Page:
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November 18, 2019 by JOHN NAISH | THE DAILY MAIL

Why a spray almost identical to ‘party’ drug ketamine is set to be approved to ‘treat’ depression

  • Esketamine is set to be approved as a wonder cure for people with depression

  • This prompted protests from experts who say the tests on it were inadequate

  • The drug ketamine is legally used as a horse tranquilliser and an anaesthetic

The illegal, hallucinogenic ‘party’ drug ketamine is addictive, physically perilous and known to increase the risk of suicide.

Now a pharmaceutical version, called esketamine (brand name Spravato), is set to be approved as a wonder cure for people with depression so severe it may drive them to suicide.

This has prompted protests from experts who argue that the tests on esketamine have been inadequate and that even in those tests, involving some 1,600 people, esketamine was associated with six deaths.

Ketamine is legally used as a horse tranquilliser and an anaesthetic in emergency departments and battlefields because it rapidly induces a trance-like state (called dissociation), while providing pain relief, sedation, and memory loss.

Back in 2006, evidence emerged that ketamine might improve symptoms of depression in some patients.

But ketamine was long out of patent, meaning anyone could produce it, and so had no potential for profit-making. Since then, the drug-maker Janssen has altered the drug’s molecule, which makes it lucratively patentable.

Last month, a European Union regulator unexpectedly recommended approval for esketamine to be used as a depression drug across the EU.

The news prompted warnings by leading experts and scathing attacks in the medical journal The Lancet.

In September, Public Health England published a landmark report warning of the addictiveness of prescribed drugs for depression and other common psychiatric problems.

It found that nearly 12 million people are on at least one drug such as an antidepressant or benzodiazepine that is potentially addictive.

Many of these drugs were said to be safe when introduced, but this was based on studies lasting a few months rather than comprehensive tests lasting years. Now experts fear this will happen with esketamine.

MPs on the All-Party Parliamentary Group (APPG) for Prescribed Drug Dependence believed that UK approval for the drug was to be discussed this month by the drug-safety watchdog, the Medicines and Healthcare products Regulatory Agency.

The APPG repeatedly wrote to the agency asking about this meeting, so it could present its objections, but heard nothing.

Instead, last month, the APPG learned that Janssen had sent an application for European-wide approval to the Committee for Medicinal Products for Human Use (CHMP) of the European Medicines Agency, the EU regulator, and that this has now been granted provisional approval.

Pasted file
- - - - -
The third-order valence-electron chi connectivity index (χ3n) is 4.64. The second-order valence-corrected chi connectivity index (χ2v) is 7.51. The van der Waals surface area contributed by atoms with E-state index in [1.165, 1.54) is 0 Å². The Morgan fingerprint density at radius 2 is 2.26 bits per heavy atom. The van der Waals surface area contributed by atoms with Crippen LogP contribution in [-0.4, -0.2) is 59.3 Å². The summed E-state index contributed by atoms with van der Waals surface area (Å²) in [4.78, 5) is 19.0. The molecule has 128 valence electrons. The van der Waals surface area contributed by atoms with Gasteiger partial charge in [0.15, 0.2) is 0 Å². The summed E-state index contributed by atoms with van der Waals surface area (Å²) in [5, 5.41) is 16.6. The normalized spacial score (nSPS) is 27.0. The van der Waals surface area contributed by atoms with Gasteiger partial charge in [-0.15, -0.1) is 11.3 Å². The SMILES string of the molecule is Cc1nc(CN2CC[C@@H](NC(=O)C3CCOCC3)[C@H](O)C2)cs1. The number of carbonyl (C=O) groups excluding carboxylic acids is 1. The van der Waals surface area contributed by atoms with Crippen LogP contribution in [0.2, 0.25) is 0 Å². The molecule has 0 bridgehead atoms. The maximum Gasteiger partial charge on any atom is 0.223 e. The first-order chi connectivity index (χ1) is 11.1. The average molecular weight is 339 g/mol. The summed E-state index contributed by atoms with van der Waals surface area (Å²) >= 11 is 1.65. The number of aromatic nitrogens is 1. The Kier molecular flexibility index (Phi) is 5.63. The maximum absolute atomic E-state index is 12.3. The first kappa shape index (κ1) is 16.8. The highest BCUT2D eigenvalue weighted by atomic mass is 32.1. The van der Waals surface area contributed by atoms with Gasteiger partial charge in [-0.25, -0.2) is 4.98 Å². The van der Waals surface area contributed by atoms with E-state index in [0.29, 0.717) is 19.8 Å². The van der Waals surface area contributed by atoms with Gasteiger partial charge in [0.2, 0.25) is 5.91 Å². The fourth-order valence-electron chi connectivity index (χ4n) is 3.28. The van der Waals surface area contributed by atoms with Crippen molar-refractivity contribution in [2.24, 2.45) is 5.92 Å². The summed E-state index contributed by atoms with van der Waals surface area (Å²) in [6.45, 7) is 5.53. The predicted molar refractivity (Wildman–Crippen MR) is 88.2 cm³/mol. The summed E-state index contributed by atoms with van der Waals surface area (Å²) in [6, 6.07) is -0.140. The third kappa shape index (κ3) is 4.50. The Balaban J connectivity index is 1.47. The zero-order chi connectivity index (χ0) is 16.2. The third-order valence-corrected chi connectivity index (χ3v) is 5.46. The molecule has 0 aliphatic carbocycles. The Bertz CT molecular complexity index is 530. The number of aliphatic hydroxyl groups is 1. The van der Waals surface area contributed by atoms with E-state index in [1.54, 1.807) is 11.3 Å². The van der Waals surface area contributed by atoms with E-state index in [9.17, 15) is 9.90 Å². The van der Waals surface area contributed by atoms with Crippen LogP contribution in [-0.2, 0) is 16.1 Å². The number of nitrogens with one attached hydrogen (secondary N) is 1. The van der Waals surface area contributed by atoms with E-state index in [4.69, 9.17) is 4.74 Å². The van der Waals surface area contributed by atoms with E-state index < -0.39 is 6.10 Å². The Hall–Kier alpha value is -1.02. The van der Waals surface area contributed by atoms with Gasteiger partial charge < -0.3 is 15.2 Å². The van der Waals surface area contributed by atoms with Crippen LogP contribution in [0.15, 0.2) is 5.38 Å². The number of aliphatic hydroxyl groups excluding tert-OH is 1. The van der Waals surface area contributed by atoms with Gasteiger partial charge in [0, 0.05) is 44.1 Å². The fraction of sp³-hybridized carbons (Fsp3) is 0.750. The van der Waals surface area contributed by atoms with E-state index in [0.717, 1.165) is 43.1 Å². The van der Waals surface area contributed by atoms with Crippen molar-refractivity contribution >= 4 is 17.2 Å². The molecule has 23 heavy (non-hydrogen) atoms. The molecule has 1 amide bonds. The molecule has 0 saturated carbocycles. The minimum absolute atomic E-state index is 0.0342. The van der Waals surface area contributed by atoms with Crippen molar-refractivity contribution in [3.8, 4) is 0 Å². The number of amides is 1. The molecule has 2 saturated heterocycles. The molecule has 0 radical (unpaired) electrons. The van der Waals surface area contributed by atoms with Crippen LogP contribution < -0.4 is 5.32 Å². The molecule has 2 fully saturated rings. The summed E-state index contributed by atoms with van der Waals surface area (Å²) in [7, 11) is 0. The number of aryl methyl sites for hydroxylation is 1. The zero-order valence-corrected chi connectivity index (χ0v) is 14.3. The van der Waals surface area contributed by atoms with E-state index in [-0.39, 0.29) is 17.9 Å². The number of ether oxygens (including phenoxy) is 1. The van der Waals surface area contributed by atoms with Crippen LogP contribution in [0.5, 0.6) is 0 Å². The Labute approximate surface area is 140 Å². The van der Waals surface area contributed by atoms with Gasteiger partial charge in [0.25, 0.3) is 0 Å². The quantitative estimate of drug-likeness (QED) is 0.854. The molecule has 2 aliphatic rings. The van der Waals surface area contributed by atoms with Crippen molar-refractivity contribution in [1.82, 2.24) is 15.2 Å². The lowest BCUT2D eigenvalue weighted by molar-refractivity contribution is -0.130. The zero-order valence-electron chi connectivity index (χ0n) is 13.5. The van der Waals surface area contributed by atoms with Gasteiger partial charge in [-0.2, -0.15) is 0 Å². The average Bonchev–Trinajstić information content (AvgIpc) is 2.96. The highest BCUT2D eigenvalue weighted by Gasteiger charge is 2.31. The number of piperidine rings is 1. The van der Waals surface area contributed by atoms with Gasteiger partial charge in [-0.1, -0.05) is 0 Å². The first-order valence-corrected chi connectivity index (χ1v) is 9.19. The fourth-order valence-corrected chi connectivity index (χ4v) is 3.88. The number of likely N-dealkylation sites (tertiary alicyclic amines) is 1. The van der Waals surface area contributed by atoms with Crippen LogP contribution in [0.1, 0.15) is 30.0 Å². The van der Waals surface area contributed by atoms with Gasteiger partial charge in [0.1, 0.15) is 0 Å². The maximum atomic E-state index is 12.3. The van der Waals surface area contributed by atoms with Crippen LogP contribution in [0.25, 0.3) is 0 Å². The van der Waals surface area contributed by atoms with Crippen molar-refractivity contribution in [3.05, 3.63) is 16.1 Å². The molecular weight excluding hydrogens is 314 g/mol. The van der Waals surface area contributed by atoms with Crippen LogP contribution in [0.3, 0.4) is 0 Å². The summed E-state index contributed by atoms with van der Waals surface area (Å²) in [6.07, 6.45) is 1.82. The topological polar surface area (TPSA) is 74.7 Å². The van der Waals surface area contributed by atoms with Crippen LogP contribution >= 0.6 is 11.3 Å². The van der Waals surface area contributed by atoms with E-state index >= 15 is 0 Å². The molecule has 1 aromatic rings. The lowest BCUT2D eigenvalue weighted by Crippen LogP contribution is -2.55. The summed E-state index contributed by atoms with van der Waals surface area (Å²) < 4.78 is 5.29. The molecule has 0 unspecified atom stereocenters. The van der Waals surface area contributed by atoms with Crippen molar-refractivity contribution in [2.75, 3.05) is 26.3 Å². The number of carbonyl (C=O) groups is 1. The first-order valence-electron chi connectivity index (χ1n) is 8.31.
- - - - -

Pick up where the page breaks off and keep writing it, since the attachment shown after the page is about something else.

The company sent the CHMP trial evidence showing esketamine nasal spray, given in combination with antidepressant pills to people with treatment-resistant depression, ‘achieved superior improvement in depression symptoms, and sustained improvement in their symptoms over time compared to adults who received a placebo and an oral antidepressant’.

Patients are considered to have treatment-resistant depression if they’ve not responded to at least two different antidepressants.

Janssen says depression affects approximately 40 million people across Europe with about a third not responding to currently available treatments. Janssen’s five trials apparently showed a reduction in depressive symptoms within two days.

Approximately half of the treated patients ended the trial with few, if any, symptoms of depression, Janssen told the CHMP. So why are some experts so concerned? They argue that esketamine has dangerous side-effects and its benefits remain unproven.

Ketamine is also addictive and studies show that stopping it after regular use can trigger withdrawal symptoms, including anxiety, depression, shaking, sweating and palpitations and craving.

Known side-effects include a rapid pulse and high blood pressure, nausea, vertigo, anxiety, feeling drunk and disassociation. It can also cause nightmares and induce a schizophrenic-like state in otherwise healthy people.

No one even knows for sure how esketamine works for depression. Janssen says it may improve links between brain cells.

There are also concerns that the evidence submitted to the European regulator involved trials led by employees of Janssen.

‘It is not unusual for trials to be conducted by company employees, but for all of the trials presented as evidence to be done this way is unusual and worrying,’ argues Dr James Davies, who lectures in psychology at the University of Roehampton, and is co-founder of the Council for Evidence-based Psychiatry.